Renegade Bulgarian MPs Threaten to Hand Over Nationalist Leader to Prosecution
MPs from Bulgaria's nationalist party Ataka have been forced to sign promissory notes turning them into guarantors of loans taken by offshore companies, said Valentin Nikolov, former Ataka MP.
He threatened to refer the matter to the Prosecutor's Office.
Nikolov, who also chairs the Parliamentary Anti-Corruption, Conflict of Interests and Parliamentary Ethics Committee, left Ataka, together with Kiril Gumnerov and Ognyan Peychev.
Upon departing from Ataka, the three MPs denounced the spate of clashes staged by the far-right party, saying that the incident in front of the Banya Bashi mosque in Sofia on May 26 had been "the last straw".
In an interview for private TV channel bTV, Nikolov confirmed that the case with the notorious promissory notes involves a sum of about EUR 150 000 and a total of 15 acting MPs, together with a number of other people outside parliament.
He could not cite a concrete figure of the people drawn into the scheme, but suggested that almost all of the leaders of the party's election lists, including him, had been forced to sign such documents.
The former Ataka MP dismissed the conclusions of a check carried out by the Prosecutor's Office verifying that the documents had not been signed under duress. According to Nikolov, the prosecution authority has staged selective hearings and the judicial proceedings are seriously flawed.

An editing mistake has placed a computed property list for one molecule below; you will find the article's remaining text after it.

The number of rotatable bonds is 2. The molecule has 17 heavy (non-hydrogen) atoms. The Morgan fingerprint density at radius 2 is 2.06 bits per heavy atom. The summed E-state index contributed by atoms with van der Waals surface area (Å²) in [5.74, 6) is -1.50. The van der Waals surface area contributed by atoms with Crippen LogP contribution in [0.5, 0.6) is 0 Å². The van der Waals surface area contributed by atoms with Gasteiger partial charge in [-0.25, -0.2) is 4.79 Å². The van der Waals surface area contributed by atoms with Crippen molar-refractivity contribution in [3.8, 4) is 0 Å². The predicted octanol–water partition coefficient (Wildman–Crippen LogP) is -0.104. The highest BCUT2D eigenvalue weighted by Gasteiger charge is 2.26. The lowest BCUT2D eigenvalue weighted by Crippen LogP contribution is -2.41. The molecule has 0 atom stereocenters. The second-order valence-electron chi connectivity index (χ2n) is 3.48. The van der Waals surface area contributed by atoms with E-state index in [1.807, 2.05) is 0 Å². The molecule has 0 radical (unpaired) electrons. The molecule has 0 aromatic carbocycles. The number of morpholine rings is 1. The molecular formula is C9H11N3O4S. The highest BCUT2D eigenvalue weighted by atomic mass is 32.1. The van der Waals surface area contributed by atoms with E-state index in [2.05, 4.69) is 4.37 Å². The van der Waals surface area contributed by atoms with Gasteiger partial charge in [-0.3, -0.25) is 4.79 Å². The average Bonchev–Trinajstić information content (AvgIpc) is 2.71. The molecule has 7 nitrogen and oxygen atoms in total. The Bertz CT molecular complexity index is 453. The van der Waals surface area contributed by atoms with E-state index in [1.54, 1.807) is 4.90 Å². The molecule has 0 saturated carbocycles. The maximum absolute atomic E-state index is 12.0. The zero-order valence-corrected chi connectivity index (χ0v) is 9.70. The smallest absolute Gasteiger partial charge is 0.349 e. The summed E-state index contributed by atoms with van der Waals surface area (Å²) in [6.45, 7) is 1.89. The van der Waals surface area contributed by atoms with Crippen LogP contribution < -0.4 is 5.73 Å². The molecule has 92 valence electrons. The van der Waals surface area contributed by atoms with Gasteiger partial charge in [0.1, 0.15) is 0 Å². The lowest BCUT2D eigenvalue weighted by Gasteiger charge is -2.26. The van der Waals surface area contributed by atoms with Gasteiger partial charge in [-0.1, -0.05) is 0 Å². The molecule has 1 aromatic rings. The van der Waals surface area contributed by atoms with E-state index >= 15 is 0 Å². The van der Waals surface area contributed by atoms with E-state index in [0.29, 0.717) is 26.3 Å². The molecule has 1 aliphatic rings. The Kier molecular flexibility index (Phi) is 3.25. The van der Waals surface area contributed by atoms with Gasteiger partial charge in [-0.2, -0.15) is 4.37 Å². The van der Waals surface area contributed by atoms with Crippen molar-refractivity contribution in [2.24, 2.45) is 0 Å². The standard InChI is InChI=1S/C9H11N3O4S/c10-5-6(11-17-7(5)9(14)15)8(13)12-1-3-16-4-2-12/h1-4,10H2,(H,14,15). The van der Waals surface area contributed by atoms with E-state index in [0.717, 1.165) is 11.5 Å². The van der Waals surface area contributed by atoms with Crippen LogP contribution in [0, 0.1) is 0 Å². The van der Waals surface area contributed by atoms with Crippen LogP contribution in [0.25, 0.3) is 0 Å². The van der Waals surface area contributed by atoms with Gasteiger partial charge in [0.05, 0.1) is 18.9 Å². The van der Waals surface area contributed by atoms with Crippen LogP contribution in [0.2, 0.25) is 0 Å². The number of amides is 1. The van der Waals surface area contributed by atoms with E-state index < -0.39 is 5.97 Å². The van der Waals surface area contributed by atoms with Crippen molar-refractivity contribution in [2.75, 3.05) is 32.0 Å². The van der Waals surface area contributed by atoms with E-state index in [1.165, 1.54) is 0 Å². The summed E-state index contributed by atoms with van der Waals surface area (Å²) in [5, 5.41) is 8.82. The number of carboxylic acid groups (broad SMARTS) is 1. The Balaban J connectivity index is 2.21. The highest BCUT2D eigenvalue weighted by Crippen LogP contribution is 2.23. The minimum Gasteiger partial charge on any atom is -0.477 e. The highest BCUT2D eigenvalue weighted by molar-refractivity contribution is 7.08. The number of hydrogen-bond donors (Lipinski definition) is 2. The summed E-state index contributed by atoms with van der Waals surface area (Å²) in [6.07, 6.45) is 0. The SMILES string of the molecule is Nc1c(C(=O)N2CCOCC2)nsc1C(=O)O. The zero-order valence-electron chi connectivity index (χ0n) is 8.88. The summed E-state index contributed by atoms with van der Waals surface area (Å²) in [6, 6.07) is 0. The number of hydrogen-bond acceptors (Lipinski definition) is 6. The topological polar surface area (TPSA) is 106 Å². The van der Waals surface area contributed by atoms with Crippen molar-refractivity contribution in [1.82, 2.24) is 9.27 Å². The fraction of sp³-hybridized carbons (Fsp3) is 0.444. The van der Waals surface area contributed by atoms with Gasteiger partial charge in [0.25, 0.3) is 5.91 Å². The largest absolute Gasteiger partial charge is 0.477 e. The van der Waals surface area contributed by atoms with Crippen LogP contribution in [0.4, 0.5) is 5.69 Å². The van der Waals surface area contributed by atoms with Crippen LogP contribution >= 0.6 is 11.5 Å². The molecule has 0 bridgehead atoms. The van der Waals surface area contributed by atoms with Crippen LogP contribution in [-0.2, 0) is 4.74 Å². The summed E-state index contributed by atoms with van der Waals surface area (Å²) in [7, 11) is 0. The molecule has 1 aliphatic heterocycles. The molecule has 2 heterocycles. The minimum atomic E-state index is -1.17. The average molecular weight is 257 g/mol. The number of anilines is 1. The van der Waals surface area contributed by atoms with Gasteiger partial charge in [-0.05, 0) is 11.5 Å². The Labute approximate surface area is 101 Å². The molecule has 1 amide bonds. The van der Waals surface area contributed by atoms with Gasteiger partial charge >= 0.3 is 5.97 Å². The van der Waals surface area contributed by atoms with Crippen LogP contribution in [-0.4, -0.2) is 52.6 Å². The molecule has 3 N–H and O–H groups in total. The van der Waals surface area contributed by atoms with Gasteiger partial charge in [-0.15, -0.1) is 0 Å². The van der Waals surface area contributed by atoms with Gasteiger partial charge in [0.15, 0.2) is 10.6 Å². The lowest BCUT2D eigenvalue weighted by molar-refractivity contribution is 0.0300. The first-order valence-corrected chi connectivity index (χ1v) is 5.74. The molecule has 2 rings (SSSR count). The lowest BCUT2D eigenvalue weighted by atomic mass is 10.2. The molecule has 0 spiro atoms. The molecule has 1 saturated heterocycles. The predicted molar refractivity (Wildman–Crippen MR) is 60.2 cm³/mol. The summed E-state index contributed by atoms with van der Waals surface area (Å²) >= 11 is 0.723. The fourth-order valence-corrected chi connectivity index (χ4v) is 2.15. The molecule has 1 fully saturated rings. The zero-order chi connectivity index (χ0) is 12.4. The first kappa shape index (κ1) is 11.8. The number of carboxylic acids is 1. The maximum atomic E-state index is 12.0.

Nikolov and other victims of the alleged fraud scheme fear they may have to return the money after it emerged that the documents signed by them carry a legal value, contrary to what they had been told.
"I cannot say if I owe this money. The scheme is very complicated, with five offshore companies involved. We have conducted an investigation of our own and have reached a certain stage. We hope that the Prosecutor's Office will do its job and summon for hearings everyone who signed these documents. The things happened very quickly- we were told one thing, then something else happened. I , personally, can say that I have been misled.", Nikolov stated.
He added that Ataka members had tried for 2 years to talk their leader Volen Siderov into fixing the documents, but their efforts had come to nothing.
Nikolov rejected claims that the three former Ataka MPs had departed because they had been "bought" by other political formation, advising Siderov to take a closer look and ask himself why so many people were leaving him, including ones from his closest circles, like Valentin Simeonov, his best man and owner of Burgas-based SKAT TV.
He confirmed rumors that more people were preparing to leave Ataka's lines after the elections but refused to say whether Slavi Binev was among the expected departures.
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